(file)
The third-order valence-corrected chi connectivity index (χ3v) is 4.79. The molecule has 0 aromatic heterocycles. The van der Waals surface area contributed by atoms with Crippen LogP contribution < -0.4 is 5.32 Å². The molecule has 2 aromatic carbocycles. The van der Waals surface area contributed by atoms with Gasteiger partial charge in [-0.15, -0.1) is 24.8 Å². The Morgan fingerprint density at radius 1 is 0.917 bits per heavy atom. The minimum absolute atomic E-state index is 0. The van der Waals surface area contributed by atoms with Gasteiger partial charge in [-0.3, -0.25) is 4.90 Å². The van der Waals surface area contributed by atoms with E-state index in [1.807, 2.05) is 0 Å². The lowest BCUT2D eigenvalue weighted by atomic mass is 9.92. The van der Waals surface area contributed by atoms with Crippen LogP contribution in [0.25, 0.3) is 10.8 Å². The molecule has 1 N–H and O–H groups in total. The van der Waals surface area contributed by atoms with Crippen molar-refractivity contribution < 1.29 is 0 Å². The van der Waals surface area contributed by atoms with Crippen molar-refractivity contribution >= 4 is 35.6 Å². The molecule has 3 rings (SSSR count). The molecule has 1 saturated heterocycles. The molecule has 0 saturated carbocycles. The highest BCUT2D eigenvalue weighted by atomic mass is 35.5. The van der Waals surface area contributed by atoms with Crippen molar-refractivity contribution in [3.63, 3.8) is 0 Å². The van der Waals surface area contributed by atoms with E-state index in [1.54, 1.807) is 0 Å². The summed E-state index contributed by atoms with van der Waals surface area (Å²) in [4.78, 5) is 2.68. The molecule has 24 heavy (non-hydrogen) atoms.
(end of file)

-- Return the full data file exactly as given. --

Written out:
The third-order valence-corrected chi connectivity index (χ3v) is 4.79. The molecule has 0 aromatic heterocycles. The van der Waals surface area contributed by atoms with Crippen LogP contribution < -0.4 is 5.32 Å². The molecule has 2 aromatic carbocycles. The van der Waals surface area contributed by atoms with Gasteiger partial charge in [-0.15, -0.1) is 24.8 Å². The Morgan fingerprint density at radius 1 is 0.917 bits per heavy atom. The minimum absolute atomic E-state index is 0. The van der Waals surface area contributed by atoms with Gasteiger partial charge in [-0.3, -0.25) is 4.90 Å². The van der Waals surface area contributed by atoms with E-state index in [1.807, 2.05) is 0 Å². The lowest BCUT2D eigenvalue weighted by atomic mass is 9.92. The van der Waals surface area contributed by atoms with Crippen LogP contribution in [0.25, 0.3) is 10.8 Å². The molecule has 1 N–H and O–H groups in total. The van der Waals surface area contributed by atoms with Crippen molar-refractivity contribution < 1.29 is 0 Å². The van der Waals surface area contributed by atoms with Crippen molar-refractivity contribution >= 4 is 35.6 Å². The molecule has 3 rings (SSSR count). The molecule has 1 saturated heterocycles. The molecule has 0 saturated carbocycles. The highest BCUT2D eigenvalue weighted by atomic mass is 35.5. The van der Waals surface area contributed by atoms with Crippen molar-refractivity contribution in [3.63, 3.8) is 0 Å². The van der Waals surface area contributed by atoms with E-state index in [1.54, 1.807) is 0 Å². The summed E-state index contributed by atoms with van der Waals surface area (Å²) in [4.78, 5) is 2.68. The molecule has 24 heavy (non-hydrogen) atoms.